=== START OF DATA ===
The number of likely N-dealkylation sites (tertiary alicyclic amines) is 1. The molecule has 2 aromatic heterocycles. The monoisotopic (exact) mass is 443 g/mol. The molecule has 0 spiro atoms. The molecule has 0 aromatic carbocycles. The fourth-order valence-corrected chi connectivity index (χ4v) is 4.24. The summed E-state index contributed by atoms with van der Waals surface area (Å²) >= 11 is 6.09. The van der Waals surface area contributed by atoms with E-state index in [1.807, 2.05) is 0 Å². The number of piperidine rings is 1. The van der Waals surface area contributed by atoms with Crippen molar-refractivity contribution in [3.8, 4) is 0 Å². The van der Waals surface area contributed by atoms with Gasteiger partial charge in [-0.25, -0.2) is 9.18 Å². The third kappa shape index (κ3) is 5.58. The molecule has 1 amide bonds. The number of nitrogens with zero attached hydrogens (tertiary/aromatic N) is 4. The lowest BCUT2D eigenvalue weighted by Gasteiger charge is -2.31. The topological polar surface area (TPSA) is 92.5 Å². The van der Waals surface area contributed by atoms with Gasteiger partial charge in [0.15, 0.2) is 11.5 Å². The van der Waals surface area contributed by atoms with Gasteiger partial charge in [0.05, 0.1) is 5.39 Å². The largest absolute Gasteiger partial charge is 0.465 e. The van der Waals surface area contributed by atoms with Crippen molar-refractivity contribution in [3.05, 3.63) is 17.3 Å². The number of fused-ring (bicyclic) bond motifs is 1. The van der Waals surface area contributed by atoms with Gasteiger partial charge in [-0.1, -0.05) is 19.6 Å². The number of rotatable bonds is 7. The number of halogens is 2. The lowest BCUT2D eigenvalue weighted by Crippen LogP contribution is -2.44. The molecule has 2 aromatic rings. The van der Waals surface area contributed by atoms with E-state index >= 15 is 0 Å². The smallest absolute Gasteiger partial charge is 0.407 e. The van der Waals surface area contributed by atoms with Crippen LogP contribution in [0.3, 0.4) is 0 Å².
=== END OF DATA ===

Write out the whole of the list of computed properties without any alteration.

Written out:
The number of likely N-dealkylation sites (tertiary alicyclic amines) is 1. The molecule has 2 aromatic heterocycles. The monoisotopic (exact) mass is 443 g/mol. The molecule has 0 spiro atoms. The molecule has 0 aromatic carbocycles. The fourth-order valence-corrected chi connectivity index (χ4v) is 4.24. The summed E-state index contributed by atoms with van der Waals surface area (Å²) >= 11 is 6.09. The van der Waals surface area contributed by atoms with E-state index in [1.807, 2.05) is 0 Å². The number of piperidine rings is 1. The van der Waals surface area contributed by atoms with Crippen molar-refractivity contribution in [3.8, 4) is 0 Å². The van der Waals surface area contributed by atoms with Gasteiger partial charge in [-0.25, -0.2) is 9.18 Å². The third kappa shape index (κ3) is 5.58. The molecule has 1 amide bonds. The number of nitrogens with zero attached hydrogens (tertiary/aromatic N) is 4. The lowest BCUT2D eigenvalue weighted by Gasteiger charge is -2.31. The topological polar surface area (TPSA) is 92.5 Å². The van der Waals surface area contributed by atoms with Gasteiger partial charge in [0.15, 0.2) is 11.5 Å². The van der Waals surface area contributed by atoms with Gasteiger partial charge in [0.05, 0.1) is 5.39 Å². The largest absolute Gasteiger partial charge is 0.465 e. The van der Waals surface area contributed by atoms with Crippen molar-refractivity contribution in [3.05, 3.63) is 17.3 Å². The number of fused-ring (bicyclic) bond motifs is 1. The van der Waals surface area contributed by atoms with Gasteiger partial charge in [-0.1, -0.05) is 19.6 Å². The number of rotatable bonds is 7. The number of halogens is 2. The lowest BCUT2D eigenvalue weighted by Crippen LogP contribution is -2.44. The molecule has 2 aromatic rings. The van der Waals surface area contributed by atoms with E-state index >= 15 is 0 Å². The smallest absolute Gasteiger partial charge is 0.407 e. The van der Waals surface area contributed by atoms with Crippen LogP contribution in [0.3, 0.4) is 0 Å².